Scientists assessed levels of “authentic self expression” in 533 volunteers to see how they interacted socially, for a study that was presented at the annual meeting of the British Psychological Society in London.

The subjects were found more likely to “be themselves” with partners, then with friends, followed by parents, but they were much less likely to express their true selves to work colleagues.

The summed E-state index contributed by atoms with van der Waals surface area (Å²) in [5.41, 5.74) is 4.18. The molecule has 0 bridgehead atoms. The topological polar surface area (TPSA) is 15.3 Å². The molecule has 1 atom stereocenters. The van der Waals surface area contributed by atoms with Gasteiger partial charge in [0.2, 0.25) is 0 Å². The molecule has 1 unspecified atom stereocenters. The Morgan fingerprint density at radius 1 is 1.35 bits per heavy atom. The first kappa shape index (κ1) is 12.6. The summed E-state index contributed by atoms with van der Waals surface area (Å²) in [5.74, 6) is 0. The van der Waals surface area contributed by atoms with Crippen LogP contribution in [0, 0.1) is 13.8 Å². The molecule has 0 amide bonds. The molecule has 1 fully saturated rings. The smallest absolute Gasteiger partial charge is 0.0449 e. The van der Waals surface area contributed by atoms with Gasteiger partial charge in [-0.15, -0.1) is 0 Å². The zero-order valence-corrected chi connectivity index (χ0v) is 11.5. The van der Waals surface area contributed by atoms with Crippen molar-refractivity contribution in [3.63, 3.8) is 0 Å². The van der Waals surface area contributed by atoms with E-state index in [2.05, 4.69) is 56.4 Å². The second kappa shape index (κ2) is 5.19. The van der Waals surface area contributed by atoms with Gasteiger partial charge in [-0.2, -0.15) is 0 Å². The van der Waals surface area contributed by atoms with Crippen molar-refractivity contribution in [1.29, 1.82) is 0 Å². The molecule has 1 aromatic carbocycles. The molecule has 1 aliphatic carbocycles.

People who opened up to partners had greater wellbeing and were more satisfied with their lives, but the same was not seen from doing the same at work.

Dr Oliver Robinson, from the University of Greenwich in London, said: You hear self-help gurus say that the secret of happiness is ‘being yourself’ or ‘expressing your true feelings’, but that doesn’t seem to apply in the workplace.

“So in some circumstances, it may be that a polite smile or tactfully keeping quiet may be more conducive to your well-being than saying what you actually think and feel to work colleagues.